Meet Danny Rocco: A Q&A with the University of Delaware’s New Head Football Coach
Danny Rocco was destined to be a football coach.
He grew up in a football family. His father, Frank, was a longtime coach at both the high school and college ranks. His two brothers have spent their entire lives as high school coaches.
Coaching is in his blood. It’s part of his DNA.
Now, after 33 years coaching the game he loves - the last 11 as a head coach - Danny Rocco has found a new destination and it has brought him to the University of Delaware.
And what the Blue Hen faithful have quickly found is that this is a man devoted to his student-athletes and the game of football, a man committed to excellence in all phases of life. This is a man who has found nothing but success at every stop along the way, never having had a losing season as a head coach. This is a man whose teams have captured six conference titles and made three straight FCS playoff appearances.
He is a winner. He is a man of integrity. He is a leader. And now he is a Blue Hen.
Rocco inherits a legendary program, one that includes six national championships, three Hall of Fame head coaches, numerous NFL players, and enthusiastic fan support.
But after consecutive losing seasons and a six-year absence from postseason play, a transformation is set to begin at Delaware. That transformation begins with Danny Rocco.
“I have seen and heard the passion that the fans have and the enthusiasm that the alumni have about this program,” said Rocco, whose most recent tenure saw him lead the University of Richmond to three straight NCAA playoff appearances. “We want to return our football program to the national stage and to national prominence. We will do it the right way and we will start working towards that today.”
We had the chance to sit down with Coach Rocco on Dec. 14 when he was introduced as the newest Blue Hen football head coach to find out what motivates this special man and his vision of bringing Delaware Football back to national prominence.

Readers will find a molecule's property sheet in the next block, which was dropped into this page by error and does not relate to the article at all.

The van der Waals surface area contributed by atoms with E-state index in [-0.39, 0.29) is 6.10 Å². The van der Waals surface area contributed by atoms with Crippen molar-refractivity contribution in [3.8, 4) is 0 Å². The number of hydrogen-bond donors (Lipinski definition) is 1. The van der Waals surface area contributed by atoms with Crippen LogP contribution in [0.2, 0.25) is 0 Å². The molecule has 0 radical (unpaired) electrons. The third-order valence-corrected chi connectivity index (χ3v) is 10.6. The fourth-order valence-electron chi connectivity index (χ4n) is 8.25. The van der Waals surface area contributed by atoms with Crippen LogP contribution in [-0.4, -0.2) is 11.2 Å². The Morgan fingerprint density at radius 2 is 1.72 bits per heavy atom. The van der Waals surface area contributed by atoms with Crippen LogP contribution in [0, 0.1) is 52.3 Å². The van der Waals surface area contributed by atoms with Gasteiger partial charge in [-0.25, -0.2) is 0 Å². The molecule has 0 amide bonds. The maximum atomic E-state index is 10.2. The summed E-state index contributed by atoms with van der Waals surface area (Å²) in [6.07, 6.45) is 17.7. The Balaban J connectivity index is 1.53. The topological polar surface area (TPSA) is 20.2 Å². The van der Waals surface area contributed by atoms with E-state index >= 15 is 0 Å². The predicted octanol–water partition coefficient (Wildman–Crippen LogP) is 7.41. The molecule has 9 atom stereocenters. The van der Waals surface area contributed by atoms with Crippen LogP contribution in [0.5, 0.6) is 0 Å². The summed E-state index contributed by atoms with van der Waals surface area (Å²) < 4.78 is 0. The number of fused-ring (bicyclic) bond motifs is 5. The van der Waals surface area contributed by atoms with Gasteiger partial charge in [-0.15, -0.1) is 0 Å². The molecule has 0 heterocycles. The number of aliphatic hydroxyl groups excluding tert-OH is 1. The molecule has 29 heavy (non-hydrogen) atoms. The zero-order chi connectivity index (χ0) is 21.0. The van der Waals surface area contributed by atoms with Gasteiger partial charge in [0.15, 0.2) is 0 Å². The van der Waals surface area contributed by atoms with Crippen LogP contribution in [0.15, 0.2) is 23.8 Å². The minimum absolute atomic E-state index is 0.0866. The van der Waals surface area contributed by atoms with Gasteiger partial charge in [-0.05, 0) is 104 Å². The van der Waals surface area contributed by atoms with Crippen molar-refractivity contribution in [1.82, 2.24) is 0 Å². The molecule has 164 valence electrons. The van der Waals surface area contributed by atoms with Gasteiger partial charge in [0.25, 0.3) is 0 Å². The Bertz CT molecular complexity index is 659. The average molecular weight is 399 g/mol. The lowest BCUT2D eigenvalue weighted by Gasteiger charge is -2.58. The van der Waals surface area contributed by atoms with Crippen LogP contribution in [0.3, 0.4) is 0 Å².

Question: Describe what the last week has been like and your decision to become the next head football coach at the University of Delaware?
Coach Rocco: “It’s been a crazy 48 hours, really. There has been a lot of things going on, a lot on your things to do list when you make a change like this. I spent a lot of time with Chrissi (Delaware AD Chrissi Rawak) in preparation for this transition. I am really excited to be here. This is a fresh start and a new beginning and I am highly-motivated and enthusiastic about getting this thing off to a fast start.
Q: What do you say to someone who asks, Why Delaware?
A: “I was out there on the (Delaware Stadium) field when I brought my Richmond team here in 2013. I can remember walking the field before the game, seeing the six national championship banners, and I just took it all in. I think I knew at that time that I felt this place could really be special again. I am really appreciative of the opportunity to be able to take some leadership here and help Delaware football move forward.”
Q: Describe your recruiting style and the type of student-athletes you want to bring to Delaware?
A: “I think first and foremost we recruit character. We recruit young people who have ambition, young people who want to succeed and achieve as student-athletes and succeed and achieve in life. Those are the kind of people I want to be around. I want goal-oriented, highly-motivated people on my football team. I don’t use the five-star, four-start, three-start models as a way of going about evaluating the personnel we want in our program. If there is one thing we have done a really good job of and done well heading into my 12th year as a head coach is that we have evaluated, recruited, and developed our student-athletes. That has allowed us to be consistently successful. That model needs to continue and it will be one of my first items of business as we get started.”